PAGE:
Articles Tagged with learning

file0111313-1Videogames in the Library? Wouldn’t installing a Wii or an xBox bring a lot of unruly teenagers into a refuge of quiet and intellect? It turns out that putting computer games in a library brings in a huge wave of new patrons and dramatically increases circulation – of books!

Two recent items support the thesis that games can benefit libraries and patrons. The most interesting aspect to me is that it may move libraries from being relatively static storehouses of knowledge to dynamic studios where knowledge is crafted, shaped, and extended.

The American Library Association is sponsoring a study to gauge the impact of games on learning and literacy. Why? The gamer blog 1Up has the money quote from Dan Barlow:


Virtual Reality and Education have a long and checkered history.

On-line worlds give students opportunities to experience things that would be too expensive, too dangerous, or too time consuming in the “real” world. It allows us to distill an experience into it’s essence while allowing learners to be active agents rather than passive recipients.

That said I would argue that the word “virtual” has little or no meaning for today’s students. It is an artifact from a time when the internet was not a pervasive presence. In todays on-line social spaces teens are making friends, sharing experiences, flirting, competing, earning status, and defining their identities. There is very little that is “virtual” about any of this for them – it is just one more aspect of reality.

introductionEd Note: Are video games and simulations essential learning tools for the 21st Century? Guest Blogger NT Etuk responds to my post about Ethics in the first of two posts on this topic.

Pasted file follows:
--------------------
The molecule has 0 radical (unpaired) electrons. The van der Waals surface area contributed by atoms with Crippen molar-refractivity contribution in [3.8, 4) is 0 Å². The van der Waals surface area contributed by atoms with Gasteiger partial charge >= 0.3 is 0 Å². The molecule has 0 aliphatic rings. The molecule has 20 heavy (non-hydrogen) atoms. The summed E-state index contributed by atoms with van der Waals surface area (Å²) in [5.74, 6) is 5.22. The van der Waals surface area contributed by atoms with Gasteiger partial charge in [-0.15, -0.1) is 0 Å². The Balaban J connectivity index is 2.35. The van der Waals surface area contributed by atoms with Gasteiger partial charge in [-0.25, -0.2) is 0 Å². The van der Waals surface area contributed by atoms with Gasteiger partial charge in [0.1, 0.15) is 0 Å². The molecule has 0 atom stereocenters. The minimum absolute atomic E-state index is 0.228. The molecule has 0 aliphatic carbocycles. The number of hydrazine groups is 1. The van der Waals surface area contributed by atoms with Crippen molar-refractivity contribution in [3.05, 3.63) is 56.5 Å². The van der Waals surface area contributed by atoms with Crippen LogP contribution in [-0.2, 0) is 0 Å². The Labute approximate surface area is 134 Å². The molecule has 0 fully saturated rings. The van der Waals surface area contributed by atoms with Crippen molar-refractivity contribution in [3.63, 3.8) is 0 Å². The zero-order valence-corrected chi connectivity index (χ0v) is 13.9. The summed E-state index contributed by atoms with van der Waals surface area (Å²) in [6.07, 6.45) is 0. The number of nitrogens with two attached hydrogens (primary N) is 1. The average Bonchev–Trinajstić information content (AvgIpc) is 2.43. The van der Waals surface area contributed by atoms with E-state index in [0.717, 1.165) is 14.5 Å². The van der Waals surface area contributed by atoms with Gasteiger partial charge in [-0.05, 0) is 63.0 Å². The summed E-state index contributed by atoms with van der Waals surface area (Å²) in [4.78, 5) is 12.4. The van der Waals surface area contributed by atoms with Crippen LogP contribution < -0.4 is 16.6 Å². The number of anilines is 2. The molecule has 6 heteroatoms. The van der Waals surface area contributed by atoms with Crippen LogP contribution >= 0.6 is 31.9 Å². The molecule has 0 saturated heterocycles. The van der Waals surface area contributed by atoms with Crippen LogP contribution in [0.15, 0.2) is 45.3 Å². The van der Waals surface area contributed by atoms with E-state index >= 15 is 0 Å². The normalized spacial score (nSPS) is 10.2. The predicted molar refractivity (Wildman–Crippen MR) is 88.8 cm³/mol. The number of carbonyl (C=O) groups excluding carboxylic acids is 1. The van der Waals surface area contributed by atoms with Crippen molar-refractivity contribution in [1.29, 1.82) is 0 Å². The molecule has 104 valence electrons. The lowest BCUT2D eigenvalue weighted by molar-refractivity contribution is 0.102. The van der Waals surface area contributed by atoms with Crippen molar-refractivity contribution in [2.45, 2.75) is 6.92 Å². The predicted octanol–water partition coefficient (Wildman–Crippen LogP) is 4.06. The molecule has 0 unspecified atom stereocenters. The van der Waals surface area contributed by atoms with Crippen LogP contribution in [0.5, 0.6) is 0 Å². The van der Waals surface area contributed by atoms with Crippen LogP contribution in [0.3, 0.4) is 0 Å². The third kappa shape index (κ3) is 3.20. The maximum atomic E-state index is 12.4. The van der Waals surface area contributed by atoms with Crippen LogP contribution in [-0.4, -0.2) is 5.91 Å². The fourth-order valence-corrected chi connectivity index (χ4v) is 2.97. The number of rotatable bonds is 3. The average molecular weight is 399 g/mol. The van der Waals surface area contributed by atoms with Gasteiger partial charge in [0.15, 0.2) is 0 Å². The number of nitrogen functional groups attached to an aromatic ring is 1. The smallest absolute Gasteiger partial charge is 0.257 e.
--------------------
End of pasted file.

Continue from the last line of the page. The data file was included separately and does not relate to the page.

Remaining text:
By NT Etuk – CEO and Co-Founder, Tabula Digita.

Video games and simulations are among the most efficient learning tools ever built. Period. This is not a guess. It is not a hypothesis. If you don’t agree I’d like to share the perspective of someone who is working with schools to incorporate video games into classroom practice.

Students and Educators might as well live on different planets when it comes to social media, blogs, and other Web 2.0 technologies. The educators are making fear based decisions because the new technologies are unfamiliar to them. The students are too busy figuring out how it all works to bother paying attention to the restrictions the educators are putting in place. Fear and hope in sharp contrast.

AEP-Logo.gifThis disconnect was starkly drawn at the Association of Educational Publishers (AEP) annual summit in DC last week. A meeting ran long and I arrived at the sessions a few minutes late. I intended to lurk in the doorway of a couple of different presentations to see where I wanted to spend the next hour. What I observed sent my head spinning.

access_control_keyboard_version_1.jpgIn one room a panel of distinguished educators was discussing the challenges of bringing in new technologies. Their discussion centered on what the lawyers would let them do and the endless committee structures they had set up to screen what was permissible with blogs and other social media. Short answer – not much.

The worlds of textbook publishers and education technology companies are colliding. The market is driving this convergence – schools have had technology around long enough that they have figured out how it can integrate in with existing practices. Yet the list of successful educational products that blend print and technology is few and far between.

I moved into the publishing world 4 years ago from ed tech. From my perspective on both sides of this fence the problem has more to do with the vendors clashing paradigms than with customer demand.

The paradigms are radically different along several key vectors and reconciling these will be the central challenge as Riverdeep and Houghton merge and as Pearson absorbs Harcourt (announced today).

Follow me to the flip for a more detailed look at this problem.

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